Search Images Maps Play YouTube News Gmail Drive More »
Sign in
Screen reader users: click this link for accessible mode. Accessible mode has the same essential features but works better with your reader.

Patents

  1. Advanced Patent Search
Publication numberUS4508833 A
Publication typeGrant
Application numberUS 06/449,708
Publication dateApr 2, 1985
Filing dateDec 14, 1982
Priority dateDec 12, 1981
Fee statusLapsed
Also published asDE3149360A1, DE3149360C2
Publication number06449708, 449708, US 4508833 A, US 4508833A, US-A-4508833, US4508833 A, US4508833A
InventorsHans H. Sonneborn, Udo Schwulera, Hans Schleussner
Original AssigneeBiotest-Serum-Institut Gmbh
Export CitationBiBTeX, EndNote, RefMan
External Links: USPTO, USPTO Assignment, Espacenet
Separation of interleukin-2 from phytohemagglutinin by dye matrix chromatography
US 4508833 A
Abstract
Crude interleukin-2 extract is subjected to group-selective dye-ligand absorption chromatography in one or more stages of purification with a matrix-gel medium consisting of a Blue A ligand or variant thereof or of a Green A ligand in a concentration of approximately 1.5 to 3.0 mg/ml of expanded matrix at a pH of approximately 6.8 to 8.5, a temperature of approximately 4° to 40° C., and a flowthrough rate of approximately 10 to 100 ml/h, employing an eluent. Either PHA-free or extremely pure interleukin-2 is obtained, depending on the overall number of purification stages.
Images(2)
Previous page
Next page
Claims(6)
I claim:
1. A method of purifying human interleukin- 2 comprising passing crude interleukin-2 extract through a group-selective dye-ligand adsorption chromatographic column containing a matrix-gel medium consisting of a Blue A ligand or variant thereof or of a Green A ligand in a concentration of approximately 1.5 to 3.0 mg/ml of expanded matrix at a pH of approximately 6.8 to 8.5, a temperature of approximately 4° to 40° C., and a flowthrough rate of approximately 10 to 100 ml/h, and eluting purified interleukin-2 from the medium.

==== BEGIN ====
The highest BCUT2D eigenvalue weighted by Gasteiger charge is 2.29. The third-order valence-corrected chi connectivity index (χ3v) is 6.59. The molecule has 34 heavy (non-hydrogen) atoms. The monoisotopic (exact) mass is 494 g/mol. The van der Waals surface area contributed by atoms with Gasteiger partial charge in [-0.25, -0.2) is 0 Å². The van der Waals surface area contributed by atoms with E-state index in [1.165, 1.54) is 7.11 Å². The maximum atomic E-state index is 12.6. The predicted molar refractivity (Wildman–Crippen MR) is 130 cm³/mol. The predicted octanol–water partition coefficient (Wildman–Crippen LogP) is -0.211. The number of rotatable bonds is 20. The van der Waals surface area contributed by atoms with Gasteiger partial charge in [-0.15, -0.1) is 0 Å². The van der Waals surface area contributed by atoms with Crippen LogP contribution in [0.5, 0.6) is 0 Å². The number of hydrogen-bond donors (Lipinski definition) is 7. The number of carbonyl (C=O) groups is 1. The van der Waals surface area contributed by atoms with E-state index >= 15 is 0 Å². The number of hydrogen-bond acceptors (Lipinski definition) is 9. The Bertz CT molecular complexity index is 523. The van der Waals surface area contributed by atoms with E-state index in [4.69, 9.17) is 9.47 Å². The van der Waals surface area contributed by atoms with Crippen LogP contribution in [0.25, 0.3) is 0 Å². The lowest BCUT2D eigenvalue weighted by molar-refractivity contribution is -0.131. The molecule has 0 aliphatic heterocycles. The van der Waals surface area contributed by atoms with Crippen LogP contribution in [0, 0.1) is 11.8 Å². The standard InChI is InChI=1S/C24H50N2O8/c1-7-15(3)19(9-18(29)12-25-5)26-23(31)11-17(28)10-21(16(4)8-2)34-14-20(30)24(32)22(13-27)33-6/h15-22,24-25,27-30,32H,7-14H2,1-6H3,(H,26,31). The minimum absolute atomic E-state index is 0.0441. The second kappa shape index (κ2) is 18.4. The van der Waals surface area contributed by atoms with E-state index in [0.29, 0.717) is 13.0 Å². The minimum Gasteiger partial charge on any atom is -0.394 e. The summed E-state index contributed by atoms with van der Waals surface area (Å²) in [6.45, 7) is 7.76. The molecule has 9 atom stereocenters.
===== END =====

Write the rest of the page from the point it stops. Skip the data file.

2. A method according to claim 1, wherein the ligand is Blue A ligand.
3. A method according to claim 1, wherein the matrix gel medium comprises 5% agarose.
4. A method according to claim 1, wherein elution is effected with NaCl or KCl.
5. A method according to claim 1, wherein prior to passage through the column the crude interleukin-2 is contacted with solutions of different concentrations of ammonium sulfate to effect selective precipitation in stages and the desired fractions are filtered to remove gels.
6. A method according to claim 1, wherein the process is repeated at least once more on the eluted product.
Description

The invention is a method of purifying human interleukin-2 and/or separating phytohemagglutinin from it.

Interleukin-2, abbreviated IL-2 and previously called T-cell growth factor, abbreviated TCGF, is a lymphokine protein molecule synthesized by lymphocytes stimulated with antigen or mitogen. It occupies a position of central importance in cellular immunodefense. To it is attributed the clonal multiplication of lymphocytes previously activated by antigen or mitogen.

FIG. 1 shows a model of T-cell activation in accordance with which interleukin-2 (TCGF) is formed from TGCF producers (a T-cell sub-population). The factor then affects what are called TCGF responders that have formed TCGF receptors subsequent to antigen or lectin stimulation. These cytotoxic helper or suppressor T cells can now multiply freely only in the presence of TCGF.

Interleukin-2 that is practically free of phytohemagglutin (PHA) is a necessary component of any in-vitro multiplication (cloning) or in-vivo, animal-experimental or clinical, study or cultivation of these cytotoxic helper or suppressor T cells.

It is suspected that a large number of disruption in immune defense (immunological diseases) can be ascribed to the lack of interleukin-2 producers, to excessively low IL-2 production, or to the absence or insufficient formation of IL-2 receptors and can therefore be ameliorated by the administration of interleukin-2.